If you heard anything about diction, it must have been that it is an attribute of oral speech. Maybe you are thinking that it refers to the way that words and sounds are pronounced. And even though it is partially true, there are nuances. The first one is that diction isn’t only an oral aspect. Writing also has diction. And when we are talking about diction in writing, we mean that a writer or their character has a specific style in word choice, special speech patterns, so to speak. There are different types of such diction, and the number of these types depends on the distribution system but is usually somewhere between 8 and 14. In this article, we will specifically break down the most common types of diction in writing.

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9 Most Common Types of Diction You Can See in Writing

Diction is a deliberate and careful choice of words and phrasing that aims to communicate a. specific message or establish a certain writing/character style. Thus, diction is mainly used to establish the tone of the narrative and support the overall purpose of the writing. If we take any fiction book, we will see that most characters have their specific tone and style of ‘speaking’ in these books. In the “Harry Potter” series, Hermione and Ron never communicate the same – each of them has a special diction that helps us picture and understand their character more vividly. In the same way, the narrator of any story (the third party telling us what happened) usually has a separate diction that doesn’t interfere with the events happening in the book.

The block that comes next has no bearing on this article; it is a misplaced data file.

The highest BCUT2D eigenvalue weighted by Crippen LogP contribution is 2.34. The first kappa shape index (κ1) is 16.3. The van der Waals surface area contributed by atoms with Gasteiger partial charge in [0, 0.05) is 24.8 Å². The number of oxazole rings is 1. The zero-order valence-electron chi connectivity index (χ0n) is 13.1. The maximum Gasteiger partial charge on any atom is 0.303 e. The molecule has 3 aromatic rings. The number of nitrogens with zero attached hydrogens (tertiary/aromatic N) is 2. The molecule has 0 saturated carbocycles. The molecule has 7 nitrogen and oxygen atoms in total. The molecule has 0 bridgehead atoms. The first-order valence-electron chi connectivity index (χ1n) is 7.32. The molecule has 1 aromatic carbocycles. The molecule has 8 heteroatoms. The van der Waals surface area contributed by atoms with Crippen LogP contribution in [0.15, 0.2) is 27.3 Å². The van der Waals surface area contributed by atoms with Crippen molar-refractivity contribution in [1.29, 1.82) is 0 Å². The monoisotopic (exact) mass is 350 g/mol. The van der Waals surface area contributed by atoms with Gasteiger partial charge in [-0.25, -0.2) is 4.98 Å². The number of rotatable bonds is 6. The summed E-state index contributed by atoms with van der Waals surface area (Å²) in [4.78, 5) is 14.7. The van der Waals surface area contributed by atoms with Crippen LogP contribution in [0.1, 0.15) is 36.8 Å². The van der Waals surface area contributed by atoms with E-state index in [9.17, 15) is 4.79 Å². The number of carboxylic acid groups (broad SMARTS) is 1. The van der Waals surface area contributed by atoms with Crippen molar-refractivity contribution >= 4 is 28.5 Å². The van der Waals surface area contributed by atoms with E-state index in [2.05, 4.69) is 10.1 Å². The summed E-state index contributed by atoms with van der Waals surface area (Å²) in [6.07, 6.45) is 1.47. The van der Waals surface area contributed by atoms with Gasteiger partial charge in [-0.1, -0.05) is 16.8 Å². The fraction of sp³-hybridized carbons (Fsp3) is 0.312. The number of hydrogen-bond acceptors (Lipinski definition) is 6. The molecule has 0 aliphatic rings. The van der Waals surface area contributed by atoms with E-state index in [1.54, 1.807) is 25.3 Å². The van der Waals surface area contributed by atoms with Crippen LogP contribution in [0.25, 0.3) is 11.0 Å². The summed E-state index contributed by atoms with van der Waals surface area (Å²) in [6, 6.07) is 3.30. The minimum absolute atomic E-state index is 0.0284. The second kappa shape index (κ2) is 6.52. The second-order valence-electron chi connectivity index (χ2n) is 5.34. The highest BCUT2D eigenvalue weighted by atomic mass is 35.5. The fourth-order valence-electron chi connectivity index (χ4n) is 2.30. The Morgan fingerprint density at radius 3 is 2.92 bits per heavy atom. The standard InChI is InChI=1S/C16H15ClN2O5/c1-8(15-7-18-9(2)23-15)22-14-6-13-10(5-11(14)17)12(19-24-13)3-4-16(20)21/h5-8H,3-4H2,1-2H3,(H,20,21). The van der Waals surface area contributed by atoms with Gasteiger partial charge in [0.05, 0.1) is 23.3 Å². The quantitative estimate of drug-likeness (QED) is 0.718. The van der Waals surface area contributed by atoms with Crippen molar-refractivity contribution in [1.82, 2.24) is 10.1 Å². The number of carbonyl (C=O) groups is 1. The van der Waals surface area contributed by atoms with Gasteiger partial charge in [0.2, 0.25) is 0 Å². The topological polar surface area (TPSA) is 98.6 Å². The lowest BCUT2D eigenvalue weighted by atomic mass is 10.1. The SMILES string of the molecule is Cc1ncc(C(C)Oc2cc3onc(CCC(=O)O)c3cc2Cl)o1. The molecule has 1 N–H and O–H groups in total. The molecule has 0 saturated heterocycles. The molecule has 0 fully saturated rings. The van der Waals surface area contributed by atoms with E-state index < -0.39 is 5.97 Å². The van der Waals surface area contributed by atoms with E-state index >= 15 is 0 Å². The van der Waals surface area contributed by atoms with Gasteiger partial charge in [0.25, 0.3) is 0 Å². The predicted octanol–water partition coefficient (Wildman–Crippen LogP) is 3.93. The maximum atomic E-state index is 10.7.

As there are different writing types, various character personas, and a variety of purposes that a writing can serve, there are several (9 to be precise) diction types that can be used to communicate your ideas more effectively in text.

Types of Diction


If you choose formal diction, know that this is a highly structured style of writing that follows all the grammatical rules and uses advanced vocabulary. You will also most probably need to use complex sentence structures and a serious tone that avoids the use of slang, colloquialisms, and contractions. Its main purpose is to display a sense of professionalism and authority as well as show respect for the reading audience. This type of diction is most appropriate in professional or official contexts such as academic papers, business communications, legal documents, and formal speeches.

“The committee has completed an exhaustive review of the operational procedures and recommends an immediate restructuring of our logistical framework to enhance efficiency. This report delineates several key areas where strategic adjustments are imperative.”


You probably guessed it, but we still will clarify: informal diction is a relaxed and conversational style of writing that mirrors everyday speech. You are most likely to see it being used in narrative literature like short stories and novels, where authors strive to create authentic and relatable characters through realistic dialogue and narration (like in the “Catcher in the Rye” for example). Using informal diction you can break away from the rigid structures of formal writing and playfully use the language including colloquialisms, contractions, and even slang. Informal diction is the language of personal letters, friendly chats, and casual blogs, where the tone is generally warm and inviting.